Summer Jobs: With Teens In Demand, It's Not Too Late To Find A Job Now

Summer Jobs: With Teens In Demand, It’s Not Too Late To Find A Job Now

With the first official day of summer, June 21, around the corner, it’s not too late to find those great summer jobs. Teens in are in demand this year, and there are a wide variety of jobs that are available for those who are looking for employment even if you’re not a teenager. Many of the jobs available don’t require any experience and they only pay minimum wage. Still, for those who are looking to pick up extra cash, or those who are looking for job experience, there are plenty of great places to start.

According to Forbes Magazine, those who are willing to consider seasonal employment and internships have a lot of options. Things Remembered, which has 600 stores in 48 states, is seeking workers for its stores. Unlike many retail chains that only offer minimum wage to start, employees also earn bonuses when the company reaches its goals. Although they are offering many summer jobs, there are actually permanent positions availble. Managers can make around $30,000 to start.

Companies like Lowes, of Mooresville, North Carolina, offered over 30,000 seasonal jobs. Summer jobs are still available with them even though the 73 internships they offered were filled. Another great choice for summer jobs, Tween Brands, offered positions like a seasonal brand buyer, and the position didn’t even require a high school diploma, just someone with lots of drive and creativity.

Don’t just consider jobs in retail though. For those who are going straight into the job market, that first summer job is a stepping stone to something better, especially for those who plan to attend college down the road. Admissions officers at colleges and universities consider the summer jobs and internships students have had as part of the overall package.

As stated in Fortune, Bob Patterson, a former Standford University admissions director, summer jobs show initiative and leadership.

“Gaining work experience is meaningful.Admission offices want to see commitment, leadership and initiative and all three can be demonstrated in a low-skill job. You can show initiative by getting the job, commitment by sticking to it, and leadership by showing up early and staying late.”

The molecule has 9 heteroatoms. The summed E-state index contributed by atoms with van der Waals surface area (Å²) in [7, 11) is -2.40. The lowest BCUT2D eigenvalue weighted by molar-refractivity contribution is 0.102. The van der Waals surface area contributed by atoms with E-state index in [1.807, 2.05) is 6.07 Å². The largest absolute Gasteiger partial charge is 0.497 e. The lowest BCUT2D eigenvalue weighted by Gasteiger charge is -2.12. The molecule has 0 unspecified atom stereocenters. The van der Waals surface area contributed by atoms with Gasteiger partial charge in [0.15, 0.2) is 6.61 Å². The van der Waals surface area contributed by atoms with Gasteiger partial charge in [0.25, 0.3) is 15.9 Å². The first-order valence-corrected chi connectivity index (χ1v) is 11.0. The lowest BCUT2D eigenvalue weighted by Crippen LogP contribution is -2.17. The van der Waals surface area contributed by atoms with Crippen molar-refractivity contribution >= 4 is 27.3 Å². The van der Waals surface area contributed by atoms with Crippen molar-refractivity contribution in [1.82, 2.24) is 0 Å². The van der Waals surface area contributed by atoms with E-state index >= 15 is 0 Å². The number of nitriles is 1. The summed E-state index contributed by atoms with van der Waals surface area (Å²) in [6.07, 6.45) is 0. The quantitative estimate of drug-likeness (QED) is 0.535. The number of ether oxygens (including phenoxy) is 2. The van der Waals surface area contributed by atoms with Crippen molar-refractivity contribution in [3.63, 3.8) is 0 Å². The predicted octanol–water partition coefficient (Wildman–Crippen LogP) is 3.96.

Summer jobs can also make the difference when getting a job after graduating college because any experience a potential job candidate has can be resume worthy and give that person an edge when getting hired.

According to Katie Bardaro, PayScale’s director of analytics and chief economist, summer jobs will pay dividends for teenagers when they are ready to find their first “real” job after high school. Summer jobs show that the teenager can get along with others as well as fit in with new and different people. It indicates a strong work ethic, something all employers are looking for.

“Jobs that fall into a regular nine-to-five schedule, that rely on communication skills, office skills, and interpersonal skills are teens’ best bet.”

For those having trouble coming up with great ideas and want more than just minimum wage or retail work, Yahoo Finance gave its list of the best unique summer jobs. These included theme park operator and cruise ship photographer.

With so many summer jobs available, it can be hard to decide where to start. Choose places where you would like to work and put in an application. Not all employers put out signs or publish ads, so if there is a place you would like to work, ask. Sites like Indeed are also great places to use to look for summer jobs because they list all the information from all the major jobs databases.

[Photo credit ABCInfo.org]

Comments